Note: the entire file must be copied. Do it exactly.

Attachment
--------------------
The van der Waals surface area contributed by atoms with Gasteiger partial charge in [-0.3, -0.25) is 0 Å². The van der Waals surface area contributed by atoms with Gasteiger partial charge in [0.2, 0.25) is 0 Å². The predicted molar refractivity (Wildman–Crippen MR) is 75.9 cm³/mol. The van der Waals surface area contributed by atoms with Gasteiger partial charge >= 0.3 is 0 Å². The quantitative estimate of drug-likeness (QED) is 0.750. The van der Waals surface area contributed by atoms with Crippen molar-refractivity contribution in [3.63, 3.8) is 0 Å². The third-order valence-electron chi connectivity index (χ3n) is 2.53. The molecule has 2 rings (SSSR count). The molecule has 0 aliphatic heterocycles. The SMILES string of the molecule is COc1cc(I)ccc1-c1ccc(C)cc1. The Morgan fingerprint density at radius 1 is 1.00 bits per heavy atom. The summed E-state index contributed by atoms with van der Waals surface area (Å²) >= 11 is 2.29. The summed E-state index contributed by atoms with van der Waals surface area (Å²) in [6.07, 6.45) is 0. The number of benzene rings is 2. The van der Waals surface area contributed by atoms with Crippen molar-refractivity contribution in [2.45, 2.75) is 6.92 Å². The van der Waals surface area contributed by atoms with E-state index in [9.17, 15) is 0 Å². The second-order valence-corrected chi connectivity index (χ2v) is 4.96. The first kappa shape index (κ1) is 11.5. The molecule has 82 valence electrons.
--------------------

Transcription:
The van der Waals surface area contributed by atoms with Gasteiger partial charge in [-0.3, -0.25) is 0 Å². The van der Waals surface area contributed by atoms with Gasteiger partial charge in [0.2, 0.25) is 0 Å². The predicted molar refractivity (Wildman–Crippen MR) is 75.9 cm³/mol. The van der Waals surface area contributed by atoms with Gasteiger partial charge >= 0.3 is 0 Å². The quantitative estimate of drug-likeness (QED) is 0.750. The van der Waals surface area contributed by atoms with Crippen molar-refractivity contribution in [3.63, 3.8) is 0 Å². The third-order valence-electron chi connectivity index (χ3n) is 2.53. The molecule has 2 rings (SSSR count). The molecule has 0 aliphatic heterocycles. The SMILES string of the molecule is COc1cc(I)ccc1-c1ccc(C)cc1. The Morgan fingerprint density at radius 1 is 1.00 bits per heavy atom. The summed E-state index contributed by atoms with van der Waals surface area (Å²) >= 11 is 2.29. The summed E-state index contributed by atoms with van der Waals surface area (Å²) in [6.07, 6.45) is 0. The number of benzene rings is 2. The van der Waals surface area contributed by atoms with Crippen molar-refractivity contribution in [2.45, 2.75) is 6.92 Å². The van der Waals surface area contributed by atoms with E-state index in [9.17, 15) is 0 Å². The second-order valence-corrected chi connectivity index (χ2v) is 4.96. The first kappa shape index (κ1) is 11.5. The molecule has 82 valence electrons.